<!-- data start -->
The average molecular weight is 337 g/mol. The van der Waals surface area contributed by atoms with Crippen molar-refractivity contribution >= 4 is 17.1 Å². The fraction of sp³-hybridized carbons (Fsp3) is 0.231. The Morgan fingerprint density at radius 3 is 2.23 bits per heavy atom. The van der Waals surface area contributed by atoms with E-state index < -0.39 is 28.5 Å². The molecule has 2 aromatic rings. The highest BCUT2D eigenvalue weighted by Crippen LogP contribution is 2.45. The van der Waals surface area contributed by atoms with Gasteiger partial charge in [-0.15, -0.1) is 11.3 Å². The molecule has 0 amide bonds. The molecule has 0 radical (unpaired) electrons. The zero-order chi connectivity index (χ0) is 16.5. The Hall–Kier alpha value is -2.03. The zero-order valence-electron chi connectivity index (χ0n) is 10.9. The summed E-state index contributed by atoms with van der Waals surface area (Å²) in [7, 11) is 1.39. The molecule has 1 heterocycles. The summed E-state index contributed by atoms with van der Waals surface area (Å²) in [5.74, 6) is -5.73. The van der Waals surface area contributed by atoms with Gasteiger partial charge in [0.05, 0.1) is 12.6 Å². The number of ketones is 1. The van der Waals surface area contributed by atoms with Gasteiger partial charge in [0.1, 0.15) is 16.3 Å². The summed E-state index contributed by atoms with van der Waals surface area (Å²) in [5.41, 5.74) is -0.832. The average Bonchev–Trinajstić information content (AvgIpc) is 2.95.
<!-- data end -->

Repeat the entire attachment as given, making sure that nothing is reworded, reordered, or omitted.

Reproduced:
The average molecular weight is 337 g/mol. The van der Waals surface area contributed by atoms with Crippen molar-refractivity contribution >= 4 is 17.1 Å². The fraction of sp³-hybridized carbons (Fsp3) is 0.231. The Morgan fingerprint density at radius 3 is 2.23 bits per heavy atom. The van der Waals surface area contributed by atoms with E-state index < -0.39 is 28.5 Å². The molecule has 2 aromatic rings. The highest BCUT2D eigenvalue weighted by Crippen LogP contribution is 2.45. The van der Waals surface area contributed by atoms with Gasteiger partial charge in [-0.15, -0.1) is 11.3 Å². The molecule has 0 amide bonds. The molecule has 0 radical (unpaired) electrons. The zero-order chi connectivity index (χ0) is 16.5. The Hall–Kier alpha value is -2.03. The zero-order valence-electron chi connectivity index (χ0n) is 10.9. The summed E-state index contributed by atoms with van der Waals surface area (Å²) in [7, 11) is 1.39. The molecule has 1 heterocycles. The summed E-state index contributed by atoms with van der Waals surface area (Å²) in [5.74, 6) is -5.73. The van der Waals surface area contributed by atoms with Gasteiger partial charge in [0.05, 0.1) is 12.6 Å². The number of ketones is 1. The van der Waals surface area contributed by atoms with Gasteiger partial charge in [0.1, 0.15) is 16.3 Å². The summed E-state index contributed by atoms with van der Waals surface area (Å²) in [5.41, 5.74) is -0.832. The average Bonchev–Trinajstić information content (AvgIpc) is 2.95.